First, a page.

Every parent dreads the thought of their baby crying. But despite your best soothing efforts, they will cry and sometimes it will drive you crazy, especially if your baby is teething, has colic, or is going thought any other particularly tears-inducing phase. As time goes on, you'll learn the best ways to calm your little one down. There are, however, a few things you should never do to get a baby to stop crying that you should take off your "soothe list" ASAP.
These things, while mostly intuitive, are vital for parents to know for their baby's safety and their own sanity. I'll be the first to admit that caring for your baby when they're crying can be frustrating. It can test a parent's patience, cause them to worry that something is wrong with their baby, or even act irrationally. However, doing the following things to try and calm your baby can harm them physically or emotionally and are generally ineffective at best and dangerous at worst.
Instead, using proven techniques like Harvey Karp's "Five Ss" method — swaddling, side or stomach holding, shushing, swinging, and sucking (or nursing) — will help rule out possible reasons your baby may be crying one by one and likely be much more effective than these things on the "not to do" list.
Although this technique can help with toddler tantrums, ignoring the cries of a young baby is more destructive than you'd think. This doesn't refer to sleep training methods like crying it out or ones that allow "controlled crying," which can work for some families. However, according to an article from HuffPost, babies younger than 3 or 4 months old aren't psychologically prepared to have their cries ignored. This young age is crucial for building the mental capacity to trust their parents and the basic instinct and need for response is critical for their development.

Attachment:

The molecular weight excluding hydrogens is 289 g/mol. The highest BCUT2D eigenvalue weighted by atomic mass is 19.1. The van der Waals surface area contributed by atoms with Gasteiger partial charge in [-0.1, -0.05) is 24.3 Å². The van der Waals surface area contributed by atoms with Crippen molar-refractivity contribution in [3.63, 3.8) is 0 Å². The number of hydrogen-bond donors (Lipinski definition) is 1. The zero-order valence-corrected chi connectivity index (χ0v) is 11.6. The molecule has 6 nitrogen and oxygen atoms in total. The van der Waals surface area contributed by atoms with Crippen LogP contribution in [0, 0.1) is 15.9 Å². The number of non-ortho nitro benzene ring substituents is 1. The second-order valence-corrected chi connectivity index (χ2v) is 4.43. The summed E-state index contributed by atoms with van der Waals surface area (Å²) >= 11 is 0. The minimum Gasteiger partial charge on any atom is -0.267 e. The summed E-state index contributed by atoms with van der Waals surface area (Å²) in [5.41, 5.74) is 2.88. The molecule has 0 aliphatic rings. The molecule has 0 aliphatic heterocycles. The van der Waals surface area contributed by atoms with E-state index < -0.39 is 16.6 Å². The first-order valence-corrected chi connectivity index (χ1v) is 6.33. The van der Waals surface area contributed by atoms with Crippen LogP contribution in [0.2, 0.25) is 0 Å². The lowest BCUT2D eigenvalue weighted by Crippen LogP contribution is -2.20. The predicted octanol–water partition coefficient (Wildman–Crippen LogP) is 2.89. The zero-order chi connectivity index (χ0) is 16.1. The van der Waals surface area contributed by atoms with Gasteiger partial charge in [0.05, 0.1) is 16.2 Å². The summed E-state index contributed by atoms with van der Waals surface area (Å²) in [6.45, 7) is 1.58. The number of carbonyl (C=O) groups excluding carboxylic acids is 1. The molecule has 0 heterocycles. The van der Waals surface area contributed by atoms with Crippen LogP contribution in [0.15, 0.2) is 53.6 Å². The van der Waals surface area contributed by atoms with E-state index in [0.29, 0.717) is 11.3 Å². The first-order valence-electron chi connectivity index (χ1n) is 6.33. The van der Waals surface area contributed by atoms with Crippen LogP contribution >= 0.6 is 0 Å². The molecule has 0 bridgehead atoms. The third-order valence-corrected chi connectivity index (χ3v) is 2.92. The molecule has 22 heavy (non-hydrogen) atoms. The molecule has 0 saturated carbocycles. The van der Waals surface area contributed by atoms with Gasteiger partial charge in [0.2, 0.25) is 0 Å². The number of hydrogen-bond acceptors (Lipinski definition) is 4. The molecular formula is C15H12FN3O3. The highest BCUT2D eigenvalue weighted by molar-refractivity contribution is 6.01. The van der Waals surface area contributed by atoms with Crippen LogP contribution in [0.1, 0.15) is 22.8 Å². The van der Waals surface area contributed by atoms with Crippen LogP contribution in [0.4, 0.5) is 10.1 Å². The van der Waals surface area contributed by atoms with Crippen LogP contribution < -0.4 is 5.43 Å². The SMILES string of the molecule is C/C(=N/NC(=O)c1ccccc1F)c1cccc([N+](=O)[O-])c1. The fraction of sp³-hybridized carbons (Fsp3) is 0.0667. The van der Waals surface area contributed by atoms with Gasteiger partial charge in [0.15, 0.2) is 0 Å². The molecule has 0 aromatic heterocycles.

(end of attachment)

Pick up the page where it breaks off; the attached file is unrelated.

Of course, it's common knowledge that if you feel yourself getting angry when you can't calm your baby, you should never, ever shake them. This, according to Parents, can cause shaken baby syndrome (SBS,) a form of abusive head trauma and even well meaning parents can succumb in a moment of bad judgement.
If you feel yourself getting overly frustrated, safely set your baby down and wait until you feel calm enough to handle them and then deal with what you think the underlying cause is.
3Raise Your Voice At Them
As part of the Five Ss, shushing has been proven to soothe babies, yelling or raising your voice has not. Its easy to raise your voice at children of any age, but when they're small, it's particularly damaging and futile, according to a post from The New York Times.
Instead, speak calmly to your baby in a comforting voice. Or, don't say anything at all. Try identifying why your baby is crying in the first place and using the process of elimination to figure it out.